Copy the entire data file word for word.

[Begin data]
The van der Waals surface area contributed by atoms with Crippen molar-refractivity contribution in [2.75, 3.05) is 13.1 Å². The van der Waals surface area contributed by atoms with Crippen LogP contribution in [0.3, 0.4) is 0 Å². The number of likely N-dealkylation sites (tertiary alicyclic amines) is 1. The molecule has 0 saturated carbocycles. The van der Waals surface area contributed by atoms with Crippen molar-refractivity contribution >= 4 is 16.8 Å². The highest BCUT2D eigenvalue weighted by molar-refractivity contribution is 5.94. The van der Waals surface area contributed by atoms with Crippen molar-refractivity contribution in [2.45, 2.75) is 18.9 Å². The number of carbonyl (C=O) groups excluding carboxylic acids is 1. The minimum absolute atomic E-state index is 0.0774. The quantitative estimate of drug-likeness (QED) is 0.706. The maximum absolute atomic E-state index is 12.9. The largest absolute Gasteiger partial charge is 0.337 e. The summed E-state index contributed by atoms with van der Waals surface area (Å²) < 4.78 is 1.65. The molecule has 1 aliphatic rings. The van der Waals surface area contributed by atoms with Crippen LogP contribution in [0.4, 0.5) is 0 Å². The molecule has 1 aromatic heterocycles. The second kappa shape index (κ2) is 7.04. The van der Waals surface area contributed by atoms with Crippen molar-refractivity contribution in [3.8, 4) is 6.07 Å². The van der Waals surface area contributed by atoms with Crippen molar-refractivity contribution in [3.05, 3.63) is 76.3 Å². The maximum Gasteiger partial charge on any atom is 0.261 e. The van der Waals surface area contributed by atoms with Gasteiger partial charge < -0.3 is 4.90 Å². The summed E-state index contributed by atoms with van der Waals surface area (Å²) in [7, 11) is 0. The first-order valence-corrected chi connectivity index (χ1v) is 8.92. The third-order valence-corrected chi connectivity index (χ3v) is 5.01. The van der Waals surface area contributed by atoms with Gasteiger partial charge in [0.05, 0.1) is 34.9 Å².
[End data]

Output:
The van der Waals surface area contributed by atoms with Crippen molar-refractivity contribution in [2.75, 3.05) is 13.1 Å². The van der Waals surface area contributed by atoms with Crippen LogP contribution in [0.3, 0.4) is 0 Å². The number of likely N-dealkylation sites (tertiary alicyclic amines) is 1. The molecule has 0 saturated carbocycles. The van der Waals surface area contributed by atoms with Crippen molar-refractivity contribution >= 4 is 16.8 Å². The highest BCUT2D eigenvalue weighted by molar-refractivity contribution is 5.94. The van der Waals surface area contributed by atoms with Crippen molar-refractivity contribution in [2.45, 2.75) is 18.9 Å². The number of carbonyl (C=O) groups excluding carboxylic acids is 1. The minimum absolute atomic E-state index is 0.0774. The quantitative estimate of drug-likeness (QED) is 0.706. The maximum absolute atomic E-state index is 12.9. The largest absolute Gasteiger partial charge is 0.337 e. The summed E-state index contributed by atoms with van der Waals surface area (Å²) < 4.78 is 1.65. The molecule has 1 aliphatic rings. The van der Waals surface area contributed by atoms with Crippen LogP contribution in [0.4, 0.5) is 0 Å². The molecule has 1 aromatic heterocycles. The second kappa shape index (κ2) is 7.04. The van der Waals surface area contributed by atoms with Crippen molar-refractivity contribution in [3.8, 4) is 6.07 Å². The van der Waals surface area contributed by atoms with Crippen molar-refractivity contribution in [3.05, 3.63) is 76.3 Å². The maximum Gasteiger partial charge on any atom is 0.261 e. The van der Waals surface area contributed by atoms with Gasteiger partial charge < -0.3 is 4.90 Å². The summed E-state index contributed by atoms with van der Waals surface area (Å²) in [7, 11) is 0. The first-order valence-corrected chi connectivity index (χ1v) is 8.92. The third-order valence-corrected chi connectivity index (χ3v) is 5.01. The van der Waals surface area contributed by atoms with Gasteiger partial charge in [0.05, 0.1) is 34.9 Å².